Corruption is “the abuse of entrusted power for private gain”. It can be classified as grand, petty or political. Grand corruption occurs at a high level of government, through acts that distort policies or the central functioning of the state.
These acts enable state leaders to benefit at the expense of the public good. Petty corruption refers to everyday abuse of entrusted power by low and mid-level public officials in their interactions with ordinary citizens, who are trying to access basic goods or services in places like hospitals, schools, police departments and other agencies.
Political corruption occurs when political decision makers manipulate policies, institutions and rules relating to the allocation of resources and financing, thus abusing their position to sustain their power, status and wealth.
Bribery is a main form of corruption. Simply put, bribery is the gift given to influence the recipient’s behavior. The Black’s Law Dictionary defines bribery as “the offering, giving, receiving, or soliciting of any item of value to influence the actions of an official or other person in charge of a public or legal duty.”
Bribery is a two-way transaction that comes in many forms. It requires both a bribe-payer and a bribe-taker. That is why so much emphasis is placed on stopping people and companies paying bribes, even if they relate to small amounts.
The problems arising from bribery are vast and the repercussions are widespread. If the supply-side of bribery is cut, then we may have a solution to the problem of corruption.
Bribery exists throughout the world. It is unethical, illegal and by definition corrupt, meaning it is an abuse of power for personal gain.
Does Bribery Matter?
Do bribery and corruption affect society? Yes, they do! Do bribery and corruption matter? Definitely!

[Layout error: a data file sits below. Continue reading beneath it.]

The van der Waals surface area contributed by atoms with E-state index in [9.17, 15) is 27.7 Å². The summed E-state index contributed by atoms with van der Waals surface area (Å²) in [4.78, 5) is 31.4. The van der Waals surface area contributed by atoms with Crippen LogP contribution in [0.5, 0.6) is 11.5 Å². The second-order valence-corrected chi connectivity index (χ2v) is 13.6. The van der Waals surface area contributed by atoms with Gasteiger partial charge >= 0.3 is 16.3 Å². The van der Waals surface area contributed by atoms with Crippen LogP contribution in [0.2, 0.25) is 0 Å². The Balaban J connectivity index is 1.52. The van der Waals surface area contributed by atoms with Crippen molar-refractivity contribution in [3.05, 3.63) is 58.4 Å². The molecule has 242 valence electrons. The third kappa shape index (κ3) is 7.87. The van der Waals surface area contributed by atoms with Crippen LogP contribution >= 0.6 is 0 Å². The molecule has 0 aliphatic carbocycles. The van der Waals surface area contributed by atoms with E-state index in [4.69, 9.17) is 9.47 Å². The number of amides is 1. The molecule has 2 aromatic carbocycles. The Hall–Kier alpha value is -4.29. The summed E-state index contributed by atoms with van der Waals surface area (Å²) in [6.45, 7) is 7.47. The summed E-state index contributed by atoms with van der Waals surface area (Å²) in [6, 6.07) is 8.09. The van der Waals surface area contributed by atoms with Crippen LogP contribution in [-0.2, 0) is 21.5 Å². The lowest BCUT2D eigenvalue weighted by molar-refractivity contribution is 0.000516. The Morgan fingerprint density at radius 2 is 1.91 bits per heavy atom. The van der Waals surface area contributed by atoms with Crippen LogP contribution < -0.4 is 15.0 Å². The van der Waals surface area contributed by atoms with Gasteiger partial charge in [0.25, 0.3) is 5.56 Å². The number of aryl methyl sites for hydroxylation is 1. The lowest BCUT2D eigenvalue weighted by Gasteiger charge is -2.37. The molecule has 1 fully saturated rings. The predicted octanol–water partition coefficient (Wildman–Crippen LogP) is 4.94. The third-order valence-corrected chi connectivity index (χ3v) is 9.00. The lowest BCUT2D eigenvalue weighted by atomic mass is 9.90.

According to the Organisation for Economic Co-operation and Development or OECD: “Bribery and corruption are damaging to democratic institutions and the governance of corporations. They discourage investment and distort international competitive conditions”.
In recent years, there has been increasing research into the impact of corruption. It has become clear that corruption, including bribery, is not a victimless crime.
Let’s use Kenya as an example. According to Transparency International “bribery is estimated to raise the average Kenyan family’s annual cost of living by 15%”. The Kenyan statistic is an example of how demands for bribes affect even individuals, often the poorest of the poor.
Bribery gives rich people the ability to get away with breaking the law through paying money to officials. This creates an unjust society that prosecutes the poor while leaves the rich almost invincible.
The question is “How do we cut through and make real change?”
According to Robert Barrington, Executive Director of Transparency International UK: “Each time a company pays a bribe it is contributing even in a small way to perpetuating a system of corruption that embeds poverty and inequality. Stopping this supply-side bribery is vital if the fight against corruption is to be successful.”
Why Fight Bribery?
Corruption impacts societies in a multitude of ways. The cost of corruption can be divided into four main categories: political, economic, social and environmental. On the political front, corruption is a major obstacle to democracy and the rule of law. In a democratic system, institutions lose their legitimacy when they are misused for private advantage.
This is harmful in established democracies, but even more so in newly emerging ones. It is extremely challenging to develop responsible political leadership in a corrupt climate.
Economically, corruption depletes national wealth. Corrupt politicians invest scarce public resources in projects that will fill their pockets rather than benefit communities. For example they prioritise high-profile projects such as dams, power plants, pipelines and refineries over less spectacular, but more urgent, infrastructure projects such as schools, hospitals and roads.
Corruption also hinders the development of fair market structures and distorts competition, which in turn deters investment. Corruption corrodes the social fabric of society. It undermines people’s trust in the political system, in its institutions and its leadership. A distrustful or apathetic public can then become yet another hurdle to challenging corruption.
Fighting bribery and corruption is not easy. Bribery and corruption can only be kept in check if representatives from government, business and civil society work together to develop standards and procedures they all support.
By fighting bribery you fight for a business environment prone to growth. A responsible attitude towards the elimination of bribery and corruption would lead to a better world!
The choice is yours!